The Malaysian government is giving foreign-owned insurers until April to submit their plans on how to comply with local shareholding regulations, according to the country’s central bank.
A 2009 ruling by Bank Negara Malaysia (BNM) limits foreign entities to owning a maximum of 70% of insurers’ shares, but it remained mostly unenforced. In 2017, the regulator issued another directive, telling insurers that they must comply with the previous ruling.
BNM governor Nur Shamsiah Mohd Yunus said that the central bank is expecting insurers to submit their “concrete plans” on how to comply with the ownership cap by early April, Reuters reported Insurers will be able to comply via various methods, such as divestments, listings, or corporate social responsibility contributions.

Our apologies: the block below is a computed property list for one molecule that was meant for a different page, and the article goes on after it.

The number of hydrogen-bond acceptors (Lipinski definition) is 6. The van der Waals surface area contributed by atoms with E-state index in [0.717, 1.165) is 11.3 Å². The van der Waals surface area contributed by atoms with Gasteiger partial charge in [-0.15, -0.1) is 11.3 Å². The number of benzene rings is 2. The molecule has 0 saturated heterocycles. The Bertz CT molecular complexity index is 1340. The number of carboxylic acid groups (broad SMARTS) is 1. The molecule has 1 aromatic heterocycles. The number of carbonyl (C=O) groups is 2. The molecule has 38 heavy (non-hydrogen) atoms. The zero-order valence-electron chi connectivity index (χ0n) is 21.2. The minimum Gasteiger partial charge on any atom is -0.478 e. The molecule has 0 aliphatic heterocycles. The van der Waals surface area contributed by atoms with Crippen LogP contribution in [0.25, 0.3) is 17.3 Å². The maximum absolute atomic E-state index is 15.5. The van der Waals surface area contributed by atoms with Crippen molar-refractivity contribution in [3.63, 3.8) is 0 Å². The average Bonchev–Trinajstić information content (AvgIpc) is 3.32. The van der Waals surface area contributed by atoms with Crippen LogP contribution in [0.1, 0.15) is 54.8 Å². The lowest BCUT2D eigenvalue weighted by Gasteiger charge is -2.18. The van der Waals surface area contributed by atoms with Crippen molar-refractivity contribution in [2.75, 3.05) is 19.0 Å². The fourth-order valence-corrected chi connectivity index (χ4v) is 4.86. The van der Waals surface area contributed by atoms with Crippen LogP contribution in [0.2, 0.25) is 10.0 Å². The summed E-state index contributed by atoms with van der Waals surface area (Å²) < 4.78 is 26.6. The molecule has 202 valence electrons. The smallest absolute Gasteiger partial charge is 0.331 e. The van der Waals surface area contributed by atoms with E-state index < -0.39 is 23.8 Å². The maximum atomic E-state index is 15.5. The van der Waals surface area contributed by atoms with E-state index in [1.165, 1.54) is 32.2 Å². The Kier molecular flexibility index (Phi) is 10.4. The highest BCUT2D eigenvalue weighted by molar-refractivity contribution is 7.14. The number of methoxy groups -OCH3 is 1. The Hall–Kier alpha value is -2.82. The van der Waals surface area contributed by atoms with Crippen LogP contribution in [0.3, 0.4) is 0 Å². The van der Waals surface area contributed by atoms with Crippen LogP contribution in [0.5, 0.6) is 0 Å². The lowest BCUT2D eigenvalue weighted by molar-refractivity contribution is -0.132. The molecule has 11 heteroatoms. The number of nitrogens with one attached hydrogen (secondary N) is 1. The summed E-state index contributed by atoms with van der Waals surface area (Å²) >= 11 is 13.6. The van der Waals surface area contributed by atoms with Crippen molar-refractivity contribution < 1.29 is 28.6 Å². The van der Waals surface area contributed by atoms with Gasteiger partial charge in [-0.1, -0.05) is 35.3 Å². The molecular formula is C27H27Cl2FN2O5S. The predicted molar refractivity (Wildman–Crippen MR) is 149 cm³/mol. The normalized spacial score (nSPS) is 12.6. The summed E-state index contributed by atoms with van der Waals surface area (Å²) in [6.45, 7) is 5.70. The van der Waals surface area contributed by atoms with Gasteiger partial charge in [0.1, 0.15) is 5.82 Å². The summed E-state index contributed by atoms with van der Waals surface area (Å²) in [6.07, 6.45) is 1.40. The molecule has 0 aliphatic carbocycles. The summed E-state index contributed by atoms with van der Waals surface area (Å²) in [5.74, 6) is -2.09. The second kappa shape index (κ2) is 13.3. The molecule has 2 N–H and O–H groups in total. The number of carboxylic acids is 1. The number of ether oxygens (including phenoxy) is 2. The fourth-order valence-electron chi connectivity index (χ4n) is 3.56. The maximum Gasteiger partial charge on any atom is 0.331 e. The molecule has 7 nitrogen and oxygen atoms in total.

The previous government under the Barisan Nasional party sought to enforce a hard deadline applicable to all insurers. However, since the Pakatan Harapan government gained power through the 2018 elections, it opted for a more flexible stance, and preferred to deal with insurers on a case-by-case basis.
Several international insurance giants – such as Prudential plc, Tokio Marine Holdings, and Zurich Insurance – are present in the Malaysian market due to its attractive potential. These firms complying with the ruling could generate deals worth over US$2 billion combined, the report said.